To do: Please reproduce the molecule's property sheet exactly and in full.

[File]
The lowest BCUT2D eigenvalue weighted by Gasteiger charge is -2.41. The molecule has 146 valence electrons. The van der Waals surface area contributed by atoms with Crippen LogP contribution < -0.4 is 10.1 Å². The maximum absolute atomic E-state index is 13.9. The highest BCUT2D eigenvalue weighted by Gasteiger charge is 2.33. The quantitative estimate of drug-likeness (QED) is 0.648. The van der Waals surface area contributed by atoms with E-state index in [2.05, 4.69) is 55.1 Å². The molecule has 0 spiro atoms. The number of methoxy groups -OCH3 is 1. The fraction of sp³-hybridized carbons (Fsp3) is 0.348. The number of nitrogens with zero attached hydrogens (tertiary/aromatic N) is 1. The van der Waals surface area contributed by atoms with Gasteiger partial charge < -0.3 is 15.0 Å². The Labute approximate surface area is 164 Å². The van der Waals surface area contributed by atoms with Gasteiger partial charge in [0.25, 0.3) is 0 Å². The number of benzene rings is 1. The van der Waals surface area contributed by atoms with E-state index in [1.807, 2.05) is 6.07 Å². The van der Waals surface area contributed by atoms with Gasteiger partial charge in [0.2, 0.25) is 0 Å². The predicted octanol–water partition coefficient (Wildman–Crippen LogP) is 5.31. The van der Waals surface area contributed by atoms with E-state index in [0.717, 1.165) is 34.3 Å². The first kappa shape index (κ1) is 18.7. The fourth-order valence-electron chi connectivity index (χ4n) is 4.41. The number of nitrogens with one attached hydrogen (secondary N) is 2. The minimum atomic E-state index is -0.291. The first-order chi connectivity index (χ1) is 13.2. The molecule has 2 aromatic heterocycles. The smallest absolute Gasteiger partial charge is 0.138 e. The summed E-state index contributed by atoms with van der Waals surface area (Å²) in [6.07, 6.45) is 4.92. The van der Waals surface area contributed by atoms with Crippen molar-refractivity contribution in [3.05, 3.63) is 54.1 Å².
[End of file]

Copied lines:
The lowest BCUT2D eigenvalue weighted by Gasteiger charge is -2.41. The molecule has 146 valence electrons. The van der Waals surface area contributed by atoms with Crippen LogP contribution < -0.4 is 10.1 Å². The maximum absolute atomic E-state index is 13.9. The highest BCUT2D eigenvalue weighted by Gasteiger charge is 2.33. The quantitative estimate of drug-likeness (QED) is 0.648. The van der Waals surface area contributed by atoms with E-state index in [2.05, 4.69) is 55.1 Å². The molecule has 0 spiro atoms. The number of methoxy groups -OCH3 is 1. The fraction of sp³-hybridized carbons (Fsp3) is 0.348. The number of nitrogens with zero attached hydrogens (tertiary/aromatic N) is 1. The van der Waals surface area contributed by atoms with Gasteiger partial charge < -0.3 is 15.0 Å². The Labute approximate surface area is 164 Å². The van der Waals surface area contributed by atoms with Gasteiger partial charge in [0.25, 0.3) is 0 Å². The number of benzene rings is 1. The van der Waals surface area contributed by atoms with E-state index in [1.807, 2.05) is 6.07 Å². The van der Waals surface area contributed by atoms with Gasteiger partial charge in [0.2, 0.25) is 0 Å². The predicted octanol–water partition coefficient (Wildman–Crippen LogP) is 5.31. The van der Waals surface area contributed by atoms with E-state index in [0.717, 1.165) is 34.3 Å². The first kappa shape index (κ1) is 18.7. The fourth-order valence-electron chi connectivity index (χ4n) is 4.41. The number of nitrogens with one attached hydrogen (secondary N) is 2. The minimum atomic E-state index is -0.291. The first-order chi connectivity index (χ1) is 13.2. The molecule has 2 aromatic heterocycles. The smallest absolute Gasteiger partial charge is 0.138 e. The summed E-state index contributed by atoms with van der Waals surface area (Å²) in [6.07, 6.45) is 4.92. The van der Waals surface area contributed by atoms with Crippen molar-refractivity contribution in [3.05, 3.63) is 54.1 Å².